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Former Eastern Washington star Cooper Kupp returns to home state wearing uniform of the enemy

UPDATED: Fri., Dec. 15, 2017, 5:11 p.m.

Los Angeles Rams wide receiver Cooper Kupp, left, tries to break a tackle by Minnesota Vikings cornerback Marcus Sherels, right, during the second half of an NFL football game, Sunday, Nov. 19, 2017, in Minneapolis. The Vikings won 24-7. (Bruce Kluckhohn / Associated Press)
Los Angeles Rams wide receiver Cooper Kupp, left, tries to break a tackle by Minnesota Vikings cornerback Marcus Sherels, right, during the second half of an NFL football game, Sunday, Nov. 19, 2017, in Minneapolis. The Vikings won 24-7. (Bruce Kluckhohn / Associated Press)

One year to the day after his last game at Eastern Washington, Cooper Kupp will be back in his home state, playing against the team he rooted for as a child.

This will be the ultimate homecoming for Kupp, but don’t expect a parade on Sunday at CenturyLink Field in Seattle.

Instead, the forecast is for rain showers and a deluge of boos, especially if Kupp and the Los Angeles Rams manage to knock off the Seahawks.

“You know it’s going to be loud,” Kupp said this week. “But we’re prepared for that, we understand that you’re not going to be able to hear anything.”

Sadly, that means Kupp won’t hear the cheers from Section 305, where two dozen friends and family members will be sitting with binoculars in hand.

“They’re terrible seats, actually” said Kupp’s father, Craig, who bought them through the Rams organization. “Still, it’s all very exciting.”

Indeed, the stakes are higher than anything Cooper ever knew at Eastern, where he twice helped the Eagles come within a game of playing in the FCS national title game.

“It will be cool to go back up there,” he said Friday from Los Angeles. “I know there is going to be a lot of people coming in from Yakima and Spokane, so I’m really excited for that,” Cooper said.

“A lot of people have been hitting me up so I’m very excited. It will be fun to go up there and see everyone,” Cooper said.

However this is a business trip.

“Cooper is very focused for this game,” said Craig, who should know; he’s a former NFL quarterback himself.

The Kupps have traveled to most of Cooper’s games, an odyssey that began in April when the Rams took Cooper in the third round of the NFL Draft.

Together they’ve surprised most of their fans and all the experts. The Rams, 4-12 last year and picked to finish last in the NFC West Division, are sitting in first place at 9-4.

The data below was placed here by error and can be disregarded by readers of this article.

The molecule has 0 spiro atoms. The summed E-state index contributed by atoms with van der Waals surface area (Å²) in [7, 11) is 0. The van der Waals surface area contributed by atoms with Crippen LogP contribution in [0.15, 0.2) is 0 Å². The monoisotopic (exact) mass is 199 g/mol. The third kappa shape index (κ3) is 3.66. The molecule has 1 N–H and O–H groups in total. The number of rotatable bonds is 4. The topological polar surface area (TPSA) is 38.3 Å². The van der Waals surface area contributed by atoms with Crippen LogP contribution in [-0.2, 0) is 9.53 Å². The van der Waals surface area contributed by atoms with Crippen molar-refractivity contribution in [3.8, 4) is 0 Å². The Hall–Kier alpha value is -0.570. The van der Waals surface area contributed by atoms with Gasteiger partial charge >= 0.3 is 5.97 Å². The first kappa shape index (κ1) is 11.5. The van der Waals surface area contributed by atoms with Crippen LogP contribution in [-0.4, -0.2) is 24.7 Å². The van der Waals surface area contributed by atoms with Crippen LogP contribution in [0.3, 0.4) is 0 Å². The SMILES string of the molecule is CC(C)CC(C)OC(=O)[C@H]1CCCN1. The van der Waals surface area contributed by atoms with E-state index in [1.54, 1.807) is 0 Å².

“He’s in a really good place, feeling confident and settling in,” Craig said. “It’s been a growth year, and he’s getting used to the level of competition.”

Actually, he’s doing better than that. Cooper is the leading rookie wide receiver in the league, and with 783 yards already is the most productive first-year wideout in Rams history.

Last week against the Eagles, he caught five balls for a career-high 118 yards. However, the Rams lost 43-35, their second straight defeat.

“He would trade all of those numbers for a win,” Craig said.

That goes double for Sunday’s game. A win would give the Rams a two-game lead on 8-5 Seattle with two weeks left. A loss would leave them tied and on the short end of the tie-breaker because Seattle won the earlier meeting, 16-10 in L.A. on Oct. 8.

That game still haunts Cooper. With five seconds left at the Los Angeles Coliseum, the Rams had fourth and goal at the Seattle 20. Quarterback Jared Goff fired down the middle to Cooper, who launched himself toward the ball only to have it graze off his fingers.

It would have been a remarkable catch on the best of days, but Kupp blamed himself.

“At the end of the day, just face the facts,” he said after the game. “I gotta make that play. I’m going to take responsibility for that. Extreme ownership.”

To atone, Cooper and the Rams will need to beat the Seahawks. Growing up in Yakima, he was a Seahawks fan and made several trips to Seattle.

“As the kids were growing up, that was our team,” Craig Kupp said.

Not anymore; these days the Kupps are wearing No. 18 Rams jerseys, the same kind spotted this fall in Cheney during Eastern Washington home games.

The Kupps were there too this year, watching Cooper’s younger brother Ketner play linebacker for the Eagles.

Ketner’s last game with Cooper was last Dec. 17, when the Eagles fell to Youngstown State in an FCS playoff game. Sunday’s homecoming wouldn’t be complete without Ketner in the stands at Century Link.

“This is such a special occasion,” Craig said.